Chest of a woman in a white shirt with a rainbow light across it, holding her hands in a heart shape over her heart.

Reason #5: Internalized Homophobia

This one was a hard one for me to admit and is still a hard one to talk about. When we think about homophobia, we think of it as fear or hatred for the LGBTQ+ community. Really, what I felt is better described as heterosexism or a heterosexual bias.

As I grew older, I met more and more queer people in my life who I loved and cared for dearly. And even still, I’m ashamed to admit, I held this internal ranking that gay was okay but hetero was bettero.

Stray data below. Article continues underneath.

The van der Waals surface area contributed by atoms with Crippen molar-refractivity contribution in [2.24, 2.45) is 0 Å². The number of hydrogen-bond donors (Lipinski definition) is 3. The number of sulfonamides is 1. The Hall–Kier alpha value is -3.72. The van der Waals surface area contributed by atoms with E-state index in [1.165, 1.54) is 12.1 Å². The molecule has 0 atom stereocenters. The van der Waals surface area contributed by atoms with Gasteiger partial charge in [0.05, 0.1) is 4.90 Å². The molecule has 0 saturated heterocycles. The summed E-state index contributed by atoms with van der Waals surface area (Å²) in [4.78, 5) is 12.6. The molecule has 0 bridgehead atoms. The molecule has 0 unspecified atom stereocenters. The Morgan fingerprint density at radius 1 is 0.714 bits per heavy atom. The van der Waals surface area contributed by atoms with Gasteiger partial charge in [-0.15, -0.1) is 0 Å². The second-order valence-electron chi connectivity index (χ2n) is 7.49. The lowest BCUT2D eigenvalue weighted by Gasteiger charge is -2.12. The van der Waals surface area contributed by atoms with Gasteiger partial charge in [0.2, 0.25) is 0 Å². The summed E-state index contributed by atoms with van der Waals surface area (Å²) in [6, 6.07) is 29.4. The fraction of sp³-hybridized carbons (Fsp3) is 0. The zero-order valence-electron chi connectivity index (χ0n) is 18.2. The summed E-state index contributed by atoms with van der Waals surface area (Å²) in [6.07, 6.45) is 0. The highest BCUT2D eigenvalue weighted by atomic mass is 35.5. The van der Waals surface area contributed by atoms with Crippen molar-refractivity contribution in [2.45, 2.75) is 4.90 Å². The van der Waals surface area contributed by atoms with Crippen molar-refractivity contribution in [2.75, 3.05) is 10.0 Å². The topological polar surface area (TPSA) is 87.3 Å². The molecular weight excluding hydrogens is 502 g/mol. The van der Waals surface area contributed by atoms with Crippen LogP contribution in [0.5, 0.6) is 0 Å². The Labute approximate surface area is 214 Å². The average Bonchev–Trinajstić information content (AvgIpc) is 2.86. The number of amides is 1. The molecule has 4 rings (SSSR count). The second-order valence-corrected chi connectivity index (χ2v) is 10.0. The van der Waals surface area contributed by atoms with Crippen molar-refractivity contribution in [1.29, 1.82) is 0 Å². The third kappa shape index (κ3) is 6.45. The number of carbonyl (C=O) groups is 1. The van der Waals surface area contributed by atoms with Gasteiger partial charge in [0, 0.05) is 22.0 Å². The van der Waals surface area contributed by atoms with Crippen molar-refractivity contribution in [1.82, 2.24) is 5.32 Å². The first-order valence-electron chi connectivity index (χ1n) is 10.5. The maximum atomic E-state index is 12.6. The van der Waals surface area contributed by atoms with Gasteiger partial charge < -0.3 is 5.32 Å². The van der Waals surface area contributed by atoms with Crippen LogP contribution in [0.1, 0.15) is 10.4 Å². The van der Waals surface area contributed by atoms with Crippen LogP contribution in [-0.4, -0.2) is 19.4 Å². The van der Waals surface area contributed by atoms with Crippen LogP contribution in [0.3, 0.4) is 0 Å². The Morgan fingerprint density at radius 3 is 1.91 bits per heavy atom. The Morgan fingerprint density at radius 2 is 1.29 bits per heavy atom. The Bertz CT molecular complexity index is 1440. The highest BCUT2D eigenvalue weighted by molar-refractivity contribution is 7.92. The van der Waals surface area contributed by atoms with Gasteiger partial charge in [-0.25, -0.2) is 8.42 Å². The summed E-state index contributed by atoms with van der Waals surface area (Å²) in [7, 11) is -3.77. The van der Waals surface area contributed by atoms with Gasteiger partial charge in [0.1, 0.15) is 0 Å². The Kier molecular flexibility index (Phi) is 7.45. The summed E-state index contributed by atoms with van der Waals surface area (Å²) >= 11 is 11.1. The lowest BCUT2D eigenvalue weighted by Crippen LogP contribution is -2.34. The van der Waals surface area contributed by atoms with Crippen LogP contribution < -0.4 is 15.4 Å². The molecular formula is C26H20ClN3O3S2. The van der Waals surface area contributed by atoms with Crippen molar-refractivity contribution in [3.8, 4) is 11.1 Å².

To quote my book, “I wanted to be as close to gay as possible, without actually being gay. I wanted the light I felt from the gay community, without the darkness from society that came from being a member of the gay community.

I used to believe that there was a difference between heterosexual love and same-sex love. There isn’t. I used to think that one was more natural than the other. They’re both natural. I used to pretend that one was optimal and one was the next runner-up. The truth is that the one that matches your attraction is the optimal one.

I wish my perfectionist self would have realized that.

Reason #6: Lack of Sex Positivity